Cell nuclei counting tool.
Nuclei with protein fluorescent signal in cells fixed for immunolabelling analysis were counted with the free software ImageJ: https://imagej.nih.gov/ij/.
Endosome escape assays.
Microscopy-based and flow cytometry-based fluorescence assays were developed to study endosome leakage and to determine whether the addition of the shuttle agents facilitates endosome leakage of the polypeptide cargo. One day before the calcein assay was performed, cells in exponential growth phase were harvested and plated in a 24-well plate (80,000 cells per well). The cells were allowed to attach by incubating overnight in appropriate growth media, as described in Example 1. The next day, the media was removed and replaced with 300 μL of fresh media without FBS containing 2.5 mg/ml of FITC-Dextran (Sigma FD10S-100MG—10 kDa) with a red lysotracker Red DND-99 (100 nM) (Life Technologies L7528) for 30 min. At the same time, 6His-CM18-PTD4 peptide was added at a predetermined concentration. The plate was incubated at 37°C for 30 min. The cells were washed with PBS 1X (37°C) and fresh media containing FBS was added. The plate was incubated at 37°C for 2.5 hours. The cells were washed three times and were visualized by phase contrast and fluorescence microscopy (IX81™, Olympus).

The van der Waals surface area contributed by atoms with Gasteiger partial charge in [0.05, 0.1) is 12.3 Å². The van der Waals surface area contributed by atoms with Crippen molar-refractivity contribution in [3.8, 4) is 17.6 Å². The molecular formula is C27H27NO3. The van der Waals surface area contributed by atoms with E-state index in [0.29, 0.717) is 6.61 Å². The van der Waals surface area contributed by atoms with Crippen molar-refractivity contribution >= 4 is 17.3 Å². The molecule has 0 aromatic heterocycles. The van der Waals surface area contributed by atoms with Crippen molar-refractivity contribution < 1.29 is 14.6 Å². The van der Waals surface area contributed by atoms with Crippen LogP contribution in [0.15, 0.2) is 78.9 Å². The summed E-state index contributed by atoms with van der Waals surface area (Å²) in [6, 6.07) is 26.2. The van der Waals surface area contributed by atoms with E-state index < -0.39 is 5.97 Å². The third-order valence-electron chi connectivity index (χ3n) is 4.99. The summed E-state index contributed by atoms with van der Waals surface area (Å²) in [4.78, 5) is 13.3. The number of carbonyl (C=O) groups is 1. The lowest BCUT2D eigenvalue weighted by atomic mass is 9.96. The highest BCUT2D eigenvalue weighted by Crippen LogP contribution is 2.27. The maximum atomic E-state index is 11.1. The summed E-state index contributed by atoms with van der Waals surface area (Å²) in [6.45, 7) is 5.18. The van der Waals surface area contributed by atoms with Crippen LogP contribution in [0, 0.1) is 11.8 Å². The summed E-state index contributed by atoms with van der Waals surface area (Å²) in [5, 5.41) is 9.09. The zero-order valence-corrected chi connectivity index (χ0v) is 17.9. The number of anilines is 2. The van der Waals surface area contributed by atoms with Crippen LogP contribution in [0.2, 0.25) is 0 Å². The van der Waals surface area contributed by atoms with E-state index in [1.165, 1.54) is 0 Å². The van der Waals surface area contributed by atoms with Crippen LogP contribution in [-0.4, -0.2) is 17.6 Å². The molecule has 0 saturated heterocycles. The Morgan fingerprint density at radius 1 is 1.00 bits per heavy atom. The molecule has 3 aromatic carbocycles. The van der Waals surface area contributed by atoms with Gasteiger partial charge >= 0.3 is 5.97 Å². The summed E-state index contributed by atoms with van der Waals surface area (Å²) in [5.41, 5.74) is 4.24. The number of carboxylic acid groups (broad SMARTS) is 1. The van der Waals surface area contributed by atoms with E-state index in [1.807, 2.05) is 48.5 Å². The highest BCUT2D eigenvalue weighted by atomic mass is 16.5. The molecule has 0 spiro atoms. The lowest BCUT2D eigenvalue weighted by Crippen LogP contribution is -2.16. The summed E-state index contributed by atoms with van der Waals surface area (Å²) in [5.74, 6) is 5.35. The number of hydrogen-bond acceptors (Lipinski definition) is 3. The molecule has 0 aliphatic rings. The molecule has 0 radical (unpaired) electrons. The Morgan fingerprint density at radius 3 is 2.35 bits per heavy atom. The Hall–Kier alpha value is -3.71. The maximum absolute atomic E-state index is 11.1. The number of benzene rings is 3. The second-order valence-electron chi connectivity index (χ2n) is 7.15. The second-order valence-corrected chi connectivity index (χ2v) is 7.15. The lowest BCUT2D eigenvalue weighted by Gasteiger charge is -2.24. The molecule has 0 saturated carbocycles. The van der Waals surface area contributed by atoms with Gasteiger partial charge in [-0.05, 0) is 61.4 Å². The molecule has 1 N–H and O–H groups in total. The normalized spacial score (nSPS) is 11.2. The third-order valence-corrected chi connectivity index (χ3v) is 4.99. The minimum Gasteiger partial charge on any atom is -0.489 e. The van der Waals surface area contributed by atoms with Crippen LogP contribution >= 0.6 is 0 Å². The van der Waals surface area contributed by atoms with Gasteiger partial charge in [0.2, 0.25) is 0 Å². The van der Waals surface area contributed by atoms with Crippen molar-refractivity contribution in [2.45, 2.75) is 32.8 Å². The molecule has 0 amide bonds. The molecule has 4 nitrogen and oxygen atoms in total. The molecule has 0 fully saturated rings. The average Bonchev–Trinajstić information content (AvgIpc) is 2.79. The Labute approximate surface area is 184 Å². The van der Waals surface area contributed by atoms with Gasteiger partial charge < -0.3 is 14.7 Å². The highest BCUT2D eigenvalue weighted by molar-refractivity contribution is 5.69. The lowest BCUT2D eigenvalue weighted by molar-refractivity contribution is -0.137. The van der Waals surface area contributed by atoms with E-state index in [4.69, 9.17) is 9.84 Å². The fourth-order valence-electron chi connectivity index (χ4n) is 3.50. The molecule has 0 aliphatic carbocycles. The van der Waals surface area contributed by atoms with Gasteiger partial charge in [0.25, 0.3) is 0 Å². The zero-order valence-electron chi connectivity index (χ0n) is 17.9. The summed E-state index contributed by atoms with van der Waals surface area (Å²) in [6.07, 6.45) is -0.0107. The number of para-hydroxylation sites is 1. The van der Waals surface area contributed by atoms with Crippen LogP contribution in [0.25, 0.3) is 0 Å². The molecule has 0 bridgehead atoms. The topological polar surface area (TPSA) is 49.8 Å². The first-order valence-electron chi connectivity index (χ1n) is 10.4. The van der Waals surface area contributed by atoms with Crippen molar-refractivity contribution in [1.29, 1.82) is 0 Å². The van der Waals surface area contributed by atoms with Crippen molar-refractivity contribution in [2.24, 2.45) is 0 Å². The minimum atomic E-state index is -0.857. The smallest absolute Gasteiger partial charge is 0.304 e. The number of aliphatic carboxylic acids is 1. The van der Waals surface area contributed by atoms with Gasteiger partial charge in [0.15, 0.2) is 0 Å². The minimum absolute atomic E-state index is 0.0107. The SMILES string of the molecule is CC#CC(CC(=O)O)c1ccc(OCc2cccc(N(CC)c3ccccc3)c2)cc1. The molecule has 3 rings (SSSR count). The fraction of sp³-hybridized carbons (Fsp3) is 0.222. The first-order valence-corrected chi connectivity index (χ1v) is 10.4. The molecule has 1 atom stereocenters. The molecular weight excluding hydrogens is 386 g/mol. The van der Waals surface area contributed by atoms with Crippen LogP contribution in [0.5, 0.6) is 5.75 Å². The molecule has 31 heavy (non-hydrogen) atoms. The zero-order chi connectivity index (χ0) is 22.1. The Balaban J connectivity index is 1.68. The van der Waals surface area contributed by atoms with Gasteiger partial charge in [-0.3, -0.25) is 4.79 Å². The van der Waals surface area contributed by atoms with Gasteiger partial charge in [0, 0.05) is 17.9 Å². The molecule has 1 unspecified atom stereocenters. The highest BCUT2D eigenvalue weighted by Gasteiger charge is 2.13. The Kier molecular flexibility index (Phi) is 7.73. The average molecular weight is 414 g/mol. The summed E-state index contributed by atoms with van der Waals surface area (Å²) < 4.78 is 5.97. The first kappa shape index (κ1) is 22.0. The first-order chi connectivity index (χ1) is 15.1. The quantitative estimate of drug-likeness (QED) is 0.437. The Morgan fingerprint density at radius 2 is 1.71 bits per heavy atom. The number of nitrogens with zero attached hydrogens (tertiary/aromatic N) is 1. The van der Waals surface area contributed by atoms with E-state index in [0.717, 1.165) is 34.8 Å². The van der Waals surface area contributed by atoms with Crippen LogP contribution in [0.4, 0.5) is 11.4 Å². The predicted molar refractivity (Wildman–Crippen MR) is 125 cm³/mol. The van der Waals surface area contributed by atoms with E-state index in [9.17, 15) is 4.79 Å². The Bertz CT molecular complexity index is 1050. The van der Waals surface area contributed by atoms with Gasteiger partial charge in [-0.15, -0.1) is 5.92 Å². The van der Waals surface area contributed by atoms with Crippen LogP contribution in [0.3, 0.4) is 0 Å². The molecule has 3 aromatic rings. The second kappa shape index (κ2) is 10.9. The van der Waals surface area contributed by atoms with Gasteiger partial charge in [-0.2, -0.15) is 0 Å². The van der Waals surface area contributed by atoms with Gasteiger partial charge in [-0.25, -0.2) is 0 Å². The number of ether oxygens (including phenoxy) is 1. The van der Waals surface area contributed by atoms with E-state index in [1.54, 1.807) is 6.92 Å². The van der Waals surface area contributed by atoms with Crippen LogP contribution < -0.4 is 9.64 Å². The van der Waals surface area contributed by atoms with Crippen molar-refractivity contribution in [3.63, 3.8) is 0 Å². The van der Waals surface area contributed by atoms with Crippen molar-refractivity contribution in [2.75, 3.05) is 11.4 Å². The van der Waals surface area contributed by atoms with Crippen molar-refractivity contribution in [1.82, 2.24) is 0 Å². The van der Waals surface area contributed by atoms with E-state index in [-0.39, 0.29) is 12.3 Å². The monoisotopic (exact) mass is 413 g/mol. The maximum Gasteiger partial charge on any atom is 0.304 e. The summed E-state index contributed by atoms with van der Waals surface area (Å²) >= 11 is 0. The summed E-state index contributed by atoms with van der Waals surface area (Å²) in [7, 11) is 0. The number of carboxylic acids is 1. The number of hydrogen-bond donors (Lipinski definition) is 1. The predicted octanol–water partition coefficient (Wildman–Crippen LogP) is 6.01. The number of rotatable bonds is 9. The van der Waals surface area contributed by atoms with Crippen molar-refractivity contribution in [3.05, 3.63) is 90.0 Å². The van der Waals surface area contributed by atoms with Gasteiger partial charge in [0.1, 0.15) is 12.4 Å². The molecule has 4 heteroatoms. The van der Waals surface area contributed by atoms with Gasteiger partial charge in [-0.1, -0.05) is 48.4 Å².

Real-time Polymerase Chain Reaction (rt-PCR).
Control and treated cells are transferred to separate sterile 1.5-mL tubes and centrifuged for 5 min at 300 g. The cell pellets are resuspended in appropriate buffer to lyse the cells. RNAase-free 70% ethanol is then added followed by mixing by pipetting. The lysates are transferred to an RNeasyTM Mini spin column and centrifuged 30 seconds at 13000 RPM. After several washes with appropriate buffers and centrifugation steps, the eluates are collected in sterile 1.5-mL tubes on ice, and the RNA quantity in each tube is then quantified with a spectrophotometer. For DNase treatment, 2 μg of RNA is diluted in 15 μL of RNase-free water. 1.75 μL of 10X DNase buffer and 0.75 μL of DNase is then added, followed by incubation at 37°C for 15 min. For reverse transcriptase treatment, 0.88 μL of EDTA (50 nM) is added, followed by incubation at 75°C for 5 min. In a PCR tube, 0.5 μg of DNase-treated RNA is mixed with 4 μL of iScriptTM Reverse transcription Supermix (5X) and 20 μL of nuclease-free water. The mix is incubated in a PCR machine with the following program: 5 min at 25°C, 30 min at 42°C and 5 min at 85°C. Newly synthesized cDNA is transferred in sterile 1.5-mL tubes and diluted in 2 μL of nuclease-free water. 18 μL per well of a qPCR machine (CFX-96TM) mix is then added in a PCR plate for analysis.
Flow cytometry analysis.